Skip to 0 minutes and 1 second You might notice that it’s not midnight. That’s ‘cause my brothers are outside. I now know the time when mom takes them out so I can be online around that and
Skip to 0 minutes and 15 seconds I built up the courage to tell her that there are times in the day when I need to be in touch with people and that I need space to do it. Err,
Skip to 0 minutes and 27 seconds like don’t get me wrong, we’re hardly on intimate terms. She doesn’t even know that I’m gay. Let alone any other mental health stuff, but she seemed to get my need for some privacy. It’s definitely difficult us all being on top of each other all the time, like, it just feels like we’ve gone back in time, like. Some of the roles are just different. Like, I think it’d be easy for me to feel like I’m a teenager again with mum looking after us all like how it used to be. But, we spoke about that a little bit and she said that this isn’t easy for her either and she even asked me how I’m doing so,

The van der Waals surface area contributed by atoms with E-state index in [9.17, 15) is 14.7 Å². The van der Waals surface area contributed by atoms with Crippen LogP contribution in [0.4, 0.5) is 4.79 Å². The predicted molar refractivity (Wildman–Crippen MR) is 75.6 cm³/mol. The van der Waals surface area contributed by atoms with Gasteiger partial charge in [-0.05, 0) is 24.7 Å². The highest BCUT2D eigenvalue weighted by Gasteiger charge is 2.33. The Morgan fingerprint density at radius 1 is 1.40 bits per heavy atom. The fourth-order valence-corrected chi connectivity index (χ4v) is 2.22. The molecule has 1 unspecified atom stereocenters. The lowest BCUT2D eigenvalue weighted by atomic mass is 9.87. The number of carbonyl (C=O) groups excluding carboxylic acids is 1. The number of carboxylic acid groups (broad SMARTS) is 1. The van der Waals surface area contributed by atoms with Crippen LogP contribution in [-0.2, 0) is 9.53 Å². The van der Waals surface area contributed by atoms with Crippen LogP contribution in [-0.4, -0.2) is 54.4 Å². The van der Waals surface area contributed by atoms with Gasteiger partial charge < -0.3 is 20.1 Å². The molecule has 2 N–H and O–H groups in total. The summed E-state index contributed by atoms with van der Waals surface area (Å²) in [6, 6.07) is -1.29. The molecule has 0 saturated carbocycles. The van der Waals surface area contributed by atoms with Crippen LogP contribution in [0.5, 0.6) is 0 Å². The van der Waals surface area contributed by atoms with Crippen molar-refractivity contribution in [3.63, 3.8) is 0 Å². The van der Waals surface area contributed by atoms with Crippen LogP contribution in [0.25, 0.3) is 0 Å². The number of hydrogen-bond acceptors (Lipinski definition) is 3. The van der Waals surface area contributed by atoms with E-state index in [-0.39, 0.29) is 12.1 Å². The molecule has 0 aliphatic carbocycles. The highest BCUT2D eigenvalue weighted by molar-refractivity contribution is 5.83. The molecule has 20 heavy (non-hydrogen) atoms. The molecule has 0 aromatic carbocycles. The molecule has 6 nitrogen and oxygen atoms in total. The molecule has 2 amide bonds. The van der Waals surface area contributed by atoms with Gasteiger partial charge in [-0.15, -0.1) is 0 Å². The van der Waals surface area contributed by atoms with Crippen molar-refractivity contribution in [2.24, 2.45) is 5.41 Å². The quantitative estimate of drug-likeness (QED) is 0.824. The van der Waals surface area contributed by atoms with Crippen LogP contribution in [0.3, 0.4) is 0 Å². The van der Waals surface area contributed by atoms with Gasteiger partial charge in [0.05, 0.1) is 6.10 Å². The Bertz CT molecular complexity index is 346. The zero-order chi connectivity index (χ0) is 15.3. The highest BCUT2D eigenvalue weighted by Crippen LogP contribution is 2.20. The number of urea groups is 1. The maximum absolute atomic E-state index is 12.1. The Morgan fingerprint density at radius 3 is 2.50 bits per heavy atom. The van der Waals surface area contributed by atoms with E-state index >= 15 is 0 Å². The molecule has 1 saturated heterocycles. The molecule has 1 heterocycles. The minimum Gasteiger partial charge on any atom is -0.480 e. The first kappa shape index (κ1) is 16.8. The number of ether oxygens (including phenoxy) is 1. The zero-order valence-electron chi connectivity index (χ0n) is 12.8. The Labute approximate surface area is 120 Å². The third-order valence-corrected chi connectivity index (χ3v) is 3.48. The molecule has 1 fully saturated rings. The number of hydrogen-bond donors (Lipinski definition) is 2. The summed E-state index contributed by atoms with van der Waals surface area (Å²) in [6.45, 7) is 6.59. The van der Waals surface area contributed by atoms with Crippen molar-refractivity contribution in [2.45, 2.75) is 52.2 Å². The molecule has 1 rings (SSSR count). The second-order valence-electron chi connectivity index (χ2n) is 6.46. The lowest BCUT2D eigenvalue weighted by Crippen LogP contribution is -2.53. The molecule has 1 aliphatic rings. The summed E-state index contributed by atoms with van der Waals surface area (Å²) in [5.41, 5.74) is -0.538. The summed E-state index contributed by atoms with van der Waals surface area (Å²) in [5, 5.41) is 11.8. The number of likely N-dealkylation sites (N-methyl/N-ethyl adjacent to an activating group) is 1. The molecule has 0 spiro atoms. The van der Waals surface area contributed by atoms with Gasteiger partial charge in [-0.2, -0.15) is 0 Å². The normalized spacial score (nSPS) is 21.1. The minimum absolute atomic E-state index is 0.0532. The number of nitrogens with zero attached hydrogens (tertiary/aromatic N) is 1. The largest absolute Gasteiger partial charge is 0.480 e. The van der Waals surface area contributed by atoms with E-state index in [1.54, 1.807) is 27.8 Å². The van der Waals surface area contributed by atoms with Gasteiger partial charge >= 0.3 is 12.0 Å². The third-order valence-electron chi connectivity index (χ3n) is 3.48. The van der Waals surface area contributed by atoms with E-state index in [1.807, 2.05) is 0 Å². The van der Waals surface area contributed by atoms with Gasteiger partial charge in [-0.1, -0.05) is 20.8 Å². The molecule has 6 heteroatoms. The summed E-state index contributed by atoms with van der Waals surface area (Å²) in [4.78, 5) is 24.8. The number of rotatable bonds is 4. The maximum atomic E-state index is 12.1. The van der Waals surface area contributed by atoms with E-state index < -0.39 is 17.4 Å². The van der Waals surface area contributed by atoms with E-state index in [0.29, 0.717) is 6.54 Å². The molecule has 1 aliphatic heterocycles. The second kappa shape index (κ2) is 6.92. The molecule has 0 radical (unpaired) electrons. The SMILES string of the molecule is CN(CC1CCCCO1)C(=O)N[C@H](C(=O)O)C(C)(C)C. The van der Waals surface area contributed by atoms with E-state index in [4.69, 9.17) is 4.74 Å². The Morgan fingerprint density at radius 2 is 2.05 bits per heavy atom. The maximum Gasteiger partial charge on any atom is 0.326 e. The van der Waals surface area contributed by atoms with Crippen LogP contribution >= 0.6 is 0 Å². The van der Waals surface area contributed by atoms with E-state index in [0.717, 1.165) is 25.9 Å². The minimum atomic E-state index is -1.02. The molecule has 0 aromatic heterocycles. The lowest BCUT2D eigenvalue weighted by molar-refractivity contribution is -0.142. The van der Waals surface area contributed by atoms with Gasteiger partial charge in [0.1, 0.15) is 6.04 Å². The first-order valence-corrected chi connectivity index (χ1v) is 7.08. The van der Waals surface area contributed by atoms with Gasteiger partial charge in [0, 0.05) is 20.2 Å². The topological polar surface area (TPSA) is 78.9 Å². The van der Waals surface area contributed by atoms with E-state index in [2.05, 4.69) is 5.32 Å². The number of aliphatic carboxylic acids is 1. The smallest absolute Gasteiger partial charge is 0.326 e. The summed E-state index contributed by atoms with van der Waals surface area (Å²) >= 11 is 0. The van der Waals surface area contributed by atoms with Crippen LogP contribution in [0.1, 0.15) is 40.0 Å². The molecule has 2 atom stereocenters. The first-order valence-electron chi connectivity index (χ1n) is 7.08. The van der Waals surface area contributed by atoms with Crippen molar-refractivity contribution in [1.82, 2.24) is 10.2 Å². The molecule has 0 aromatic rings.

Skip to 1 minute and 23 seconds just sometimes I feel like I’m this useless teenager when there’s no work ‘cause they’re responding to some changes and guidance. And then sometimes I feel like. Almost on a second parent, when I leave my brothers for work in the morning.
Skip to 1 minute and 42 seconds Yes, just.
Skip to 1 minute and 46 seconds A bit dizzying
Coping as a family during COVID-19
We can see that Kevin is still facing some of the challenges we covered in Week 1. However, there are positive steps emerging in how he interacts with his family and how he is coping in this context.